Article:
Saudi Arabia has said that Zine El Abidine Ben Ali, Tunisia’s president for more than 23 years, and his family are in the kindgom, a day after they fled a mass uprising in their country.
The departure came as a dramatic climax to weeks of violent protests against Ben Ali’s rule in the north African nation and as the army struggled to tackle groups marauding through Tunis, the capital, setting fire to buildings and attacking people and property.
The unrest continued on Saturday even as Tunisia’s Constitutional Court announced that the speaker of parliament, or Chamber of Deputies, Fouad Mebazaa, had been appointed the country’s interim president.
Mebazaa has up to 60 days to organise new presidential elections under the Tunisian constitution.
Ben Ali had delegated Mohamed Ghannouchi, the prime minister, to act as head of state before leaving the country.
The Constitutional Council, Tunisia’s highest legal authority on constitutional issues, also announced that the departure of Ben Ali was permanent.
Fethi Abdennadher, the council’s president, said Ben Ali had left power for good.
Earlier, a statement released by Saudi monarchy said the decision to welcome Ben Ali was based on appreciation of the “exceptional circumstances” in Tunisia.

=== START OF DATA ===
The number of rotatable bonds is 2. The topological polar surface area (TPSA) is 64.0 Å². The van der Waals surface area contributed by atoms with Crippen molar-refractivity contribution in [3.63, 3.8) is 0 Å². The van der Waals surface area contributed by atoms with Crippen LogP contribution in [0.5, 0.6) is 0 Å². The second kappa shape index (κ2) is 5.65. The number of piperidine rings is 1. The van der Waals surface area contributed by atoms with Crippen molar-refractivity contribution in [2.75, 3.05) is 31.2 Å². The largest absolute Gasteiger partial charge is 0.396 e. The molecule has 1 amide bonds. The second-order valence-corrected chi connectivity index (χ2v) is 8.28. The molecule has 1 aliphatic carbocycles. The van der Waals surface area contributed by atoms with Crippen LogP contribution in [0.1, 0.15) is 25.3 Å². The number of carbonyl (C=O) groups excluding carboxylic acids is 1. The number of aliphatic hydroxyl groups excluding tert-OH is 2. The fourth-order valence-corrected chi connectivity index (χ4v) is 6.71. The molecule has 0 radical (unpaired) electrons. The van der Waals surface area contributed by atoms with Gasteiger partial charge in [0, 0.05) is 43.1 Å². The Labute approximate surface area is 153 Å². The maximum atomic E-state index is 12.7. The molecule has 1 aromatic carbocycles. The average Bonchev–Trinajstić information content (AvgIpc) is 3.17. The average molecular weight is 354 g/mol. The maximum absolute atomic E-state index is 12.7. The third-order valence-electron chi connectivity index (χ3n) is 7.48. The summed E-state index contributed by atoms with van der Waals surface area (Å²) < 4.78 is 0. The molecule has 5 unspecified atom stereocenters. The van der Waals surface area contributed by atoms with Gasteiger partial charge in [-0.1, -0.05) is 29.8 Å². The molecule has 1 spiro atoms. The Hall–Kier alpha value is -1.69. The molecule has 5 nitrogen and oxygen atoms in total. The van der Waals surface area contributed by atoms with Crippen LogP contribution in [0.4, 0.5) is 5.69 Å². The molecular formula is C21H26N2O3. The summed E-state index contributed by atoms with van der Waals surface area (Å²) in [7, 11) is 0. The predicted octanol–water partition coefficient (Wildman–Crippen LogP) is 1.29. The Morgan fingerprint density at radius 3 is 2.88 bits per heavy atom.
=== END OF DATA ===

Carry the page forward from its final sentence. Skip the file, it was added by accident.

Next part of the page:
“Out of concern for the exceptional circumstances facing the brotherly Tunisian people and in support of the security and stability of their country… the Saudi government has welcomed President Zine El Abidine Ben Ali and his family to the kingdom,” the statement said.
Al Jazeera’s special correspondent in Tunisia said that things were extremely quiet on Saturday morning as people went about their daily business.
“Last night the curfew was in place and the army was telling the people that it was there to protect them,” she said.
Our correspondent said the feeling there was that “people had indeed woken up to a new era, after 23 years of Ben Ali’s rule”.
“There is a lot of apprehension, but at the same time total euphoria about the next step towards the democracy that they fought for so much.”
Unwelcome in France
Earlier on Friday, after it was confirmed that Ben Ali had fled Tunis, rumours flew regarding the whereabouts of the president and his family. Sources speculated they were flying to Malta, Libya, France or elsewhere.